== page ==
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SONGS.

SONG I.

COME here, fond youth, whoe'er thou be,

That boasts to love as well as me;

And if thy breast have felt so wide a wound,

Come hither, and thy flame approve;
I'll teach thee what it is to love,

And by what marks true passion may be found.

It is to be all bathed in tears ;

To live upon a smile for years ;

To lie whole ages at a beauty's feet :

To kneel, to languish, and implore ;

And still, though she disdain, adore :It is to do all this, and think thy sufferings sweet. It is to gaze upon her eyes

With eager joy and fond surprise ;
Yet tempered with such chaste and awful fear

As wretches feel who wait their doom ;

Nor must one ruder thought presume,
Though but in whispers breathed, to meet her ear.

It is to hope, though hope were lost;

Though heaven and earth thy passion crossed ; Though she were bright as sainted queens above,

And thou the least and meanest swain

That folds his flock upon the plain,-
Yet if thou darest not hope, thou dost not love.

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It is to quench thy joy in tears ;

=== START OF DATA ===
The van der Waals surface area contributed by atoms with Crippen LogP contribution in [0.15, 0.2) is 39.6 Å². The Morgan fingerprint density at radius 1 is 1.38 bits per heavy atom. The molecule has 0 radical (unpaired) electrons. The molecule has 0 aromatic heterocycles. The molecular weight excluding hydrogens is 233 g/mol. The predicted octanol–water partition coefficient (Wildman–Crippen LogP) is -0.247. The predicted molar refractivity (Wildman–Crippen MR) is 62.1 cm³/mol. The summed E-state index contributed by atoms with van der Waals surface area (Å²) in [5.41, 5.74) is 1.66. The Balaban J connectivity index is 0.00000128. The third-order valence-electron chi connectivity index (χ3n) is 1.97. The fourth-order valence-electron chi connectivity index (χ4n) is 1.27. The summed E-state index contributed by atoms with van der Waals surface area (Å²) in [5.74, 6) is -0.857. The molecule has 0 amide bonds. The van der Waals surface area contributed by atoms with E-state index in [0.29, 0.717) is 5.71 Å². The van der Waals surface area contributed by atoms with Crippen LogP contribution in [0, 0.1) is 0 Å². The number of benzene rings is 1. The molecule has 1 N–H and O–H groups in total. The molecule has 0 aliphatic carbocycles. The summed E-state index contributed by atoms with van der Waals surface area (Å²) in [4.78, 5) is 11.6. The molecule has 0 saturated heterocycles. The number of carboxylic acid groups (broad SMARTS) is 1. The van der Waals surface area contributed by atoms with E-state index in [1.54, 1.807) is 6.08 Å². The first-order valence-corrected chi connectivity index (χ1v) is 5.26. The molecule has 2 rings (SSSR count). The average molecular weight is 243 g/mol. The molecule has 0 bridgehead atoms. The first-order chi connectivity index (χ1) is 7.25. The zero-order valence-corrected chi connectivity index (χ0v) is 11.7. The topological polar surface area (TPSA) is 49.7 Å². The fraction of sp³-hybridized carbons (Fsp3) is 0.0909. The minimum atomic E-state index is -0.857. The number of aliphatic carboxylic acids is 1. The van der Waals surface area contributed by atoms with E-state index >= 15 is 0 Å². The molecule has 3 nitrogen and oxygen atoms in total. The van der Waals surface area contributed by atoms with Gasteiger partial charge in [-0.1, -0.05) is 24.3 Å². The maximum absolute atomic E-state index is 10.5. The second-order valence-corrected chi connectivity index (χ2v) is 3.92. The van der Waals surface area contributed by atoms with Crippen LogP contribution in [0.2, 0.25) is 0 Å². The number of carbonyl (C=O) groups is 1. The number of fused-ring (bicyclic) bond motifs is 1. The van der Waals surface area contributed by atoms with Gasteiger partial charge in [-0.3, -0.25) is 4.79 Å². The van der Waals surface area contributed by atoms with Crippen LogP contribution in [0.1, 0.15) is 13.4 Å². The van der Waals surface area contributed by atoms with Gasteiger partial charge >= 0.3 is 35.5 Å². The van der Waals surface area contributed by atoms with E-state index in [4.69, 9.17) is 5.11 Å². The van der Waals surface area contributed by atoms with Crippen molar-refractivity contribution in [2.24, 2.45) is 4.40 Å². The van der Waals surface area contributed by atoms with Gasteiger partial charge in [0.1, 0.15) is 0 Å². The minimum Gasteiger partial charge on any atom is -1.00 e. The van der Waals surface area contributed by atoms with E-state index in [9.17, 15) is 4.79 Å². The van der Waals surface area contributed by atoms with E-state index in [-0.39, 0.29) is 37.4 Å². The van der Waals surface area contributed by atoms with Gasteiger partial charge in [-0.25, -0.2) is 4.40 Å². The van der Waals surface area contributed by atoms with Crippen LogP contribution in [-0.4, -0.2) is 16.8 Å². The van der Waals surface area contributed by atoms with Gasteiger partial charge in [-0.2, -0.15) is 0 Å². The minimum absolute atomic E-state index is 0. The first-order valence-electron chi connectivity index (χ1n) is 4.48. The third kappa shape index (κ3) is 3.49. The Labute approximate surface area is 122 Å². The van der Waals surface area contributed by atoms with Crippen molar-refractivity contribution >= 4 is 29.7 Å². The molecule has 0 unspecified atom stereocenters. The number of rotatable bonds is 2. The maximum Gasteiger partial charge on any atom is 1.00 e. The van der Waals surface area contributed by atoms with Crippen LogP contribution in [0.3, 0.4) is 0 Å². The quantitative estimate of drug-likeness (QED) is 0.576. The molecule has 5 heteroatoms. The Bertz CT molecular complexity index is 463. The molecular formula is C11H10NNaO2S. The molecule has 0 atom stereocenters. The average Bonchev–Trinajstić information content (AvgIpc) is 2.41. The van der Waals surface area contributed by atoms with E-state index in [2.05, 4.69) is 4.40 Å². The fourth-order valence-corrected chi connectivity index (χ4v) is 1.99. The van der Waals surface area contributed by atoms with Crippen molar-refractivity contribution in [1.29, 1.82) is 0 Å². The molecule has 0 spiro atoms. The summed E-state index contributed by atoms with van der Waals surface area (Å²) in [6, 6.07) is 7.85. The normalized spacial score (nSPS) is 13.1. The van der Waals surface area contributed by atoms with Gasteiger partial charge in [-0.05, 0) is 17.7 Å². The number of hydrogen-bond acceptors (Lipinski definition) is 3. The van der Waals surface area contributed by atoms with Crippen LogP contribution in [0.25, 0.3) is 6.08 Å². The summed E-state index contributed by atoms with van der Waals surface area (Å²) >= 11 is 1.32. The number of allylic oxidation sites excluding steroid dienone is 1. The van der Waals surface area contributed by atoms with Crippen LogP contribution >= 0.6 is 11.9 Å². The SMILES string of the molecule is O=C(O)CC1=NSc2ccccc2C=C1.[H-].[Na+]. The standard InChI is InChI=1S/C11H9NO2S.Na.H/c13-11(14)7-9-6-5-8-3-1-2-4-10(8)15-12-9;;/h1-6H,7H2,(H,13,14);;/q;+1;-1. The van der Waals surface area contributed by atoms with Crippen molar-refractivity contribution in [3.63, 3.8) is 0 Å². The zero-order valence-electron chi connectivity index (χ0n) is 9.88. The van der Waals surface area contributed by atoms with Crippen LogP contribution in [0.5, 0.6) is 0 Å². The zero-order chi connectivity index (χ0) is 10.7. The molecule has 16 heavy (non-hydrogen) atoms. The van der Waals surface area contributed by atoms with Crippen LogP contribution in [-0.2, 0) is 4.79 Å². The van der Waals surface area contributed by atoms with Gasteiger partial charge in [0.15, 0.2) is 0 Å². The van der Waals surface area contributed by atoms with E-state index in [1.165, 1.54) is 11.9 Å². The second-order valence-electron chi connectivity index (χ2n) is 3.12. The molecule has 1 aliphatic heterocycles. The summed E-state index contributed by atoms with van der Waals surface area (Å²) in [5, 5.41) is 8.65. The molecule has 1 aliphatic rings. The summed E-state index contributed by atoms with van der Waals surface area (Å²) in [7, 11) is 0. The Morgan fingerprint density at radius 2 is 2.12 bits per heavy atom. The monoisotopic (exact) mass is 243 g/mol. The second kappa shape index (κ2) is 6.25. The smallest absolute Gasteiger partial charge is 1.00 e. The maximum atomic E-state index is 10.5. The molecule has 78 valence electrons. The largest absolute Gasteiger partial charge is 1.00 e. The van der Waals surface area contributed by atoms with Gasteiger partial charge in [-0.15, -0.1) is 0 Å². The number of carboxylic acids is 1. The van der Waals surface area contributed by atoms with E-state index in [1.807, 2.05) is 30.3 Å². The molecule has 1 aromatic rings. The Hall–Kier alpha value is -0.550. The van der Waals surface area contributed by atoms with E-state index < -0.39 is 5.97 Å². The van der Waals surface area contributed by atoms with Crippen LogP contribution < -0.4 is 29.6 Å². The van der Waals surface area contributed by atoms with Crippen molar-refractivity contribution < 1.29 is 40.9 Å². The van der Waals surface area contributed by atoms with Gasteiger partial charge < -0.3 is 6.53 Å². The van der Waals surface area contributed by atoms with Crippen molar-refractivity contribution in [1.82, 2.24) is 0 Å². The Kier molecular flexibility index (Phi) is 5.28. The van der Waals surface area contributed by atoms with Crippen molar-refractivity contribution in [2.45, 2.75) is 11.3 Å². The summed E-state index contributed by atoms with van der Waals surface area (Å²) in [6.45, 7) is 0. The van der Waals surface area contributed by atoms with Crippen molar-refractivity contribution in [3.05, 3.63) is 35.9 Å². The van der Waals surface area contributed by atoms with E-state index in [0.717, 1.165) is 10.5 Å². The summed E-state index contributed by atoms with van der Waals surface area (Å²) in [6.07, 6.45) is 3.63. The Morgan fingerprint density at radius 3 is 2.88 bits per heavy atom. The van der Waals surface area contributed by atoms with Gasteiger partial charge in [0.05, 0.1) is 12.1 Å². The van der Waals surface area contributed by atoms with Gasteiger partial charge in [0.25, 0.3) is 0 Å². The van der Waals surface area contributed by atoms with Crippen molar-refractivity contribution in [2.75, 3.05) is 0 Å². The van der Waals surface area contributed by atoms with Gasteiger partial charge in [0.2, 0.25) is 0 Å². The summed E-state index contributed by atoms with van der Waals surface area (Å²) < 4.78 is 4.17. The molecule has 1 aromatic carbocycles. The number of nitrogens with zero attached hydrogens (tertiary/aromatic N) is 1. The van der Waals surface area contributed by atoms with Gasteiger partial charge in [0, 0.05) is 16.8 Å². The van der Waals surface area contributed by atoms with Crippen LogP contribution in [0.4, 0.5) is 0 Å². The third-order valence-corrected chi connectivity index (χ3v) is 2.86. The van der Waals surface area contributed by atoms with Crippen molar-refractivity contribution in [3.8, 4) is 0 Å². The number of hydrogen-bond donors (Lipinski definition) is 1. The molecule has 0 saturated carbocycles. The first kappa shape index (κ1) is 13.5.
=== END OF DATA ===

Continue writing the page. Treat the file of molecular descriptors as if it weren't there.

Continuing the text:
To nurse strange doubts and groundless fears : If pangs of jealousy thou hast not proved,

Though she were fonder and more true

Than any nymph old poets drew,

O never dream again that thou hast loved !

If when the darling maid is gone,

Thou dost not seek to be alone,

Wrapt in a pleasing trance of tender woe,

And muse, and fold thy languid arms,

Feeding thy fancy on her charms,
Thou dost not love,- for love is nourished so.

If any hopes thy bosom share

But those which Love has planted there, Or any cares but his thy breast enthrall,

Thou never yet his power hast known;

Love sits on a despotic throne,
And reigns a tyrant, if he reigns at all.

Now if thou art so lost a thing,

Here all thy tender sorrows bring, And

prove whose patience longest can endure: We'll strive whose fancy shall be lost

In dreams of fondest passion most; For if thou thus hast loved, O never hope a cure !

SONG II.

If ever thou didst joy to bind
Two hearts in equal passion joined,

O son of Venus! hear me now,

And bid Florella bless my vow.

If any bliss reserved for me

Thou in the leaves of fate shouldst see ;

If any white propitious hour, Pregnant with hoarded joys in store ;

Now, now the mighty treasure give,

In her for whom alone I live;

In sterling love pay all the sum,

,

And I'll absolve the fates to come.

In all the pride of full-blown charms

Yield her, relenting, to my arms:

Her bosom touch with soft desires,

And let her feel what she inspires.

But, Cupid, if thine aid be vain

The dear reluctant maid to gain;

If still with cold averted eyes

She dash my hopes, and scorn my sighs;

O grant !—'tis all I ask of thee,

That I no more may change than she;
But still with duteous zeal love on,

When every gleam of hope is gone.

Leave me then alone to languish;
Think not time can heal my anguish;
Pity the woes which I endure,
But never, never grant a cure.

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